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Contact:bl.gif (1311 octets)Michel Lopez


Grant soldiers of the Buffalo Hunt (4)

Friends,- The four Yanktons did not belong to us: but they are dead also.

Friends,- Tell us if we are to be friends or enemies? Is it to be peace or war? Till now our hands have always been white, and our hearts good.

Friends,- We are not frightened we are yet many and strong. Our bows are good; but we love peace: we are fond of our families.

Friends,- Our hearts were not glad when we left you last; our shot pouches were light, our pipes cold but we love peace. Let your answer make our wives happy, and our children smile.

Friends,- Send Lange` with your message, his ears are open; he is wise.

Friends,- We smoke the pipe of peace, and send our hearts to you.

Friends,- Tell Lange` to run, he will eat and rest here. he will be safe, and we will not send him off hungry or bare footed.

Signed by the chiefs.

Wa Nen De Ne Ko Ton Money X La Terre qui Brule

In Yag Money X The Thunder that Rings

Etai Wak Yon X The Black Bull

Pin E Hon Tane X The Sun.

Grant replied refusing compensation, but offering peace in the following letter.

Grantown, 8th. December, 1844.

Friends,-The messenger which you sent to us, found us all sad as yourselves, and from a similar cause: a cause which may give a momentary interruption to the pipe of peace; but should not, we hope, wholly extinguish it.

Friends,- you know that for half a century or more, you and we have smoked the pipe of peace together; that during all that time, no individual in your nation could say, that the half-breeds of Red River lifted up their hands in anger against him, until the late fatal occurrence compelled them in self-defense to do so; although you well know, that year after year , your young men have killed, and what we regard worse than death, scalped many belonging to us. Not that we were afraid to retaliate; but because we are Christians, and never indulge in revenge. And this declaration, which may not be denied, brings us more immediately to notice and to answer the several points in your message to us.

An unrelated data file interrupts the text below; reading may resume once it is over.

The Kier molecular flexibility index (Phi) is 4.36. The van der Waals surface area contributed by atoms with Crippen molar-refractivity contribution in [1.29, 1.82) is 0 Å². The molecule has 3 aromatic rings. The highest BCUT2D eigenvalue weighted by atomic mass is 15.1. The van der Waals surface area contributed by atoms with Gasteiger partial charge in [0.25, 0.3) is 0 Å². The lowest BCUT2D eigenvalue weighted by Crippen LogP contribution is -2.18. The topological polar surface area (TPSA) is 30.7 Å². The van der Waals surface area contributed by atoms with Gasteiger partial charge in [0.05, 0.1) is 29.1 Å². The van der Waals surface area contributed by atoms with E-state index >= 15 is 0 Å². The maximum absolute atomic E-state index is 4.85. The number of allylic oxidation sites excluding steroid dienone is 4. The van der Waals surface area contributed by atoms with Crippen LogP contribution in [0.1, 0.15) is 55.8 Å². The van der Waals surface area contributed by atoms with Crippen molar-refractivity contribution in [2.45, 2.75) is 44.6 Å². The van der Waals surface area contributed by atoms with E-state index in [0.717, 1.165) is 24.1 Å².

Friends,- You say your people have been killed: we believe what you say, and sincerely regret it; but at the same time, you forget to express your regret that our people were killed also: the one fact is known to you as the other; and they were killed first. You forget to notice, that whilst La Terre qui Brule and party were in the midst of our friendly camp, smoking the calumet of peace in all confidence and security, your people at that moment were treacherously murdering our friends within sight of that very camp! You forget to mention that our dead were brought into the camp, the bodies yet warm, and laid before your eyes ! Till then, never did it enter in the head or the heart of a Red River half-breed to seek in revenge the blood of a Sioux.

Friends,- You state that our people have often been in your power : we acknowledge that, your people have often been in our power as well and we sent them off with glad hearts also. Even on the late fatal occurrence, when our dead were before your eyes, and when a hundred guns pointed with deadly aim threatened La Terre qui Brule and the party with instant death, yet more were for you than against you so La Terre qui Brule and party were safe in the camp of the half-breeds. The brave are always generous.